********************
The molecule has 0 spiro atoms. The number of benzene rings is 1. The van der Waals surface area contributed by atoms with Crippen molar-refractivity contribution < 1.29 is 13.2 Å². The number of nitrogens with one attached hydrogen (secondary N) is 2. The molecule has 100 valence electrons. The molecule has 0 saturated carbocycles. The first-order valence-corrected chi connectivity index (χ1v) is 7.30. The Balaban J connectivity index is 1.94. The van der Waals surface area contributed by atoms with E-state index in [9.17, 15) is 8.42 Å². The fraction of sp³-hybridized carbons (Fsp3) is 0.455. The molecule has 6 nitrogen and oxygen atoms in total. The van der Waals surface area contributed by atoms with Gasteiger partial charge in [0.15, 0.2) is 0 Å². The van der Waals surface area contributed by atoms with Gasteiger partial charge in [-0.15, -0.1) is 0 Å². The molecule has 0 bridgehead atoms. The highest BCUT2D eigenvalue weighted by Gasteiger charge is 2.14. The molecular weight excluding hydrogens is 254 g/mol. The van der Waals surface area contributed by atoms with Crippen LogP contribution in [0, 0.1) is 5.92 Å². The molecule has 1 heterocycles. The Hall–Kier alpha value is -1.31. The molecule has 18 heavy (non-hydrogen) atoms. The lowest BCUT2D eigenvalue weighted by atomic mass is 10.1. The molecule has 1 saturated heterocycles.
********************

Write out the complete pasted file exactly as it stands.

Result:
The molecule has 0 spiro atoms. The number of benzene rings is 1. The van der Waals surface area contributed by atoms with Crippen molar-refractivity contribution < 1.29 is 13.2 Å². The number of nitrogens with one attached hydrogen (secondary N) is 2. The molecule has 100 valence electrons. The molecule has 0 saturated carbocycles. The first-order valence-corrected chi connectivity index (χ1v) is 7.30. The Balaban J connectivity index is 1.94. The van der Waals surface area contributed by atoms with E-state index in [9.17, 15) is 8.42 Å². The fraction of sp³-hybridized carbons (Fsp3) is 0.455. The molecule has 6 nitrogen and oxygen atoms in total. The van der Waals surface area contributed by atoms with Gasteiger partial charge in [0.15, 0.2) is 0 Å². The van der Waals surface area contributed by atoms with Gasteiger partial charge in [-0.15, -0.1) is 0 Å². The molecule has 0 bridgehead atoms. The highest BCUT2D eigenvalue weighted by Gasteiger charge is 2.14. The molecular weight excluding hydrogens is 254 g/mol. The van der Waals surface area contributed by atoms with Crippen LogP contribution in [0, 0.1) is 5.92 Å². The molecule has 1 heterocycles. The Hall–Kier alpha value is -1.31. The molecule has 18 heavy (non-hydrogen) atoms. The lowest BCUT2D eigenvalue weighted by atomic mass is 10.1. The molecule has 1 saturated heterocycles.